ESG Confusion and Stock Returns: Tackling the Problem of Noise.
How strongly does ESG (environmental, social and governance) performance affect stock returns? Answering this question is difficult because existing measures of performance, ESG ratings, are noisy. To tackle the bias, we propose a noise-correction procedure, in which we instrument ESG ratings with ratings of other ESG rating agencies, as in the classical errors-in-variables problem. The corrected estimates demonstrate that the effect of ESG performance on stock returns is stronger than previously estimated; the standard regression estimates of ESG ratings' impact on stock returns are biased downward by about 60%. Our dataset includes scores of eight ESG rating agencies for firms located in North America, Europe, and Japan. We determine which agencies’ scores are valid instruments (not all of them are) and estimate the noise-to-signal ratio for each ESG rating agency (some of which are very large). Overall, our results suggest that it is advantageous to rely on several complementary ratings. In our sample, stocks with higher ESG performance have higher expected returns. Our model provides several explanations for this finding.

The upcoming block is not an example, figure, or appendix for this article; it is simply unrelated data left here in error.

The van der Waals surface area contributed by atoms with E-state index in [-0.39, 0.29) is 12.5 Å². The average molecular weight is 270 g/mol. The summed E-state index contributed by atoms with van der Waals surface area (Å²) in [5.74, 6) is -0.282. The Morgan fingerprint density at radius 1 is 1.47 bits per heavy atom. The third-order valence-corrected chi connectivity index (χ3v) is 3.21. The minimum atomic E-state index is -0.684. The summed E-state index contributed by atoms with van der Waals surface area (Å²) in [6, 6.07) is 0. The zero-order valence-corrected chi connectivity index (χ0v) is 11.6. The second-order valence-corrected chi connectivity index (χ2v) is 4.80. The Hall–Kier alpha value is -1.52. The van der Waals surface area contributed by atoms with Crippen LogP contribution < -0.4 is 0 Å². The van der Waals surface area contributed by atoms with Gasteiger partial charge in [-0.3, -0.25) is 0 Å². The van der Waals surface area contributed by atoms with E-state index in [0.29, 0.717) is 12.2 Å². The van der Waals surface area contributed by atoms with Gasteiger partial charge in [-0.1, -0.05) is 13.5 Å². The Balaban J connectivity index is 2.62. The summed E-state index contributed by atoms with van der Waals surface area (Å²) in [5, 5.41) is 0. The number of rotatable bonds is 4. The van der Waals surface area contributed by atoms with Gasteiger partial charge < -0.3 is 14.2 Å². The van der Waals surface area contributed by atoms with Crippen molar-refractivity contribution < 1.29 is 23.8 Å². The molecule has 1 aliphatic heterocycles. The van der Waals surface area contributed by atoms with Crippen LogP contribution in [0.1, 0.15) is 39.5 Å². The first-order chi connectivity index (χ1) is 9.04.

Paper: ESG Confusion and Stock Returns: Tackling the Problem of Noise by Florian Berg, Julian F Kölbel, Anna Pavlova, Roberto Rigobon :: SSRN